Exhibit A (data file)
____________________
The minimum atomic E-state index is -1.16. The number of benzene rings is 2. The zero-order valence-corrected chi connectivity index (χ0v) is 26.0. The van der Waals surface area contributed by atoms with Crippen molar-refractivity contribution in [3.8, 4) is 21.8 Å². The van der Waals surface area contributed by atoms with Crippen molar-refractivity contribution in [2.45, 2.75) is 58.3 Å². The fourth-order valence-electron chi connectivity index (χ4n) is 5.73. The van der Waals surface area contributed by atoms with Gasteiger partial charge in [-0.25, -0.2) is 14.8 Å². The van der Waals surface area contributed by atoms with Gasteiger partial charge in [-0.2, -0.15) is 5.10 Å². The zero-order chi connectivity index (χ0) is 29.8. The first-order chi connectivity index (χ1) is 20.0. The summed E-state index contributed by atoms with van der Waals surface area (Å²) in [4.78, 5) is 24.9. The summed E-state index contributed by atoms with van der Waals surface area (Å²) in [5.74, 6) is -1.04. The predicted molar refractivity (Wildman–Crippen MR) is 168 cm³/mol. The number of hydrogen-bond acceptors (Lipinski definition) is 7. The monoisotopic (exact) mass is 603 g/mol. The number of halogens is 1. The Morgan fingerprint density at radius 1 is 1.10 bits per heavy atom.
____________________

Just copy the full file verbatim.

The minimum atomic E-state index is -1.16. The number of benzene rings is 2. The zero-order valence-corrected chi connectivity index (χ0v) is 26.0. The van der Waals surface area contributed by atoms with Crippen molar-refractivity contribution in [3.8, 4) is 21.8 Å². The van der Waals surface area contributed by atoms with Crippen molar-refractivity contribution in [2.45, 2.75) is 58.3 Å². The fourth-order valence-electron chi connectivity index (χ4n) is 5.73. The van der Waals surface area contributed by atoms with Gasteiger partial charge in [-0.25, -0.2) is 14.8 Å². The van der Waals surface area contributed by atoms with Gasteiger partial charge in [-0.2, -0.15) is 5.10 Å². The zero-order chi connectivity index (χ0) is 29.8. The first-order chi connectivity index (χ1) is 20.0. The summed E-state index contributed by atoms with van der Waals surface area (Å²) in [4.78, 5) is 24.9. The summed E-state index contributed by atoms with van der Waals surface area (Å²) in [5.74, 6) is -1.04. The predicted molar refractivity (Wildman–Crippen MR) is 168 cm³/mol. The number of hydrogen-bond acceptors (Lipinski definition) is 7. The monoisotopic (exact) mass is 603 g/mol. The number of halogens is 1. The Morgan fingerprint density at radius 1 is 1.10 bits per heavy atom.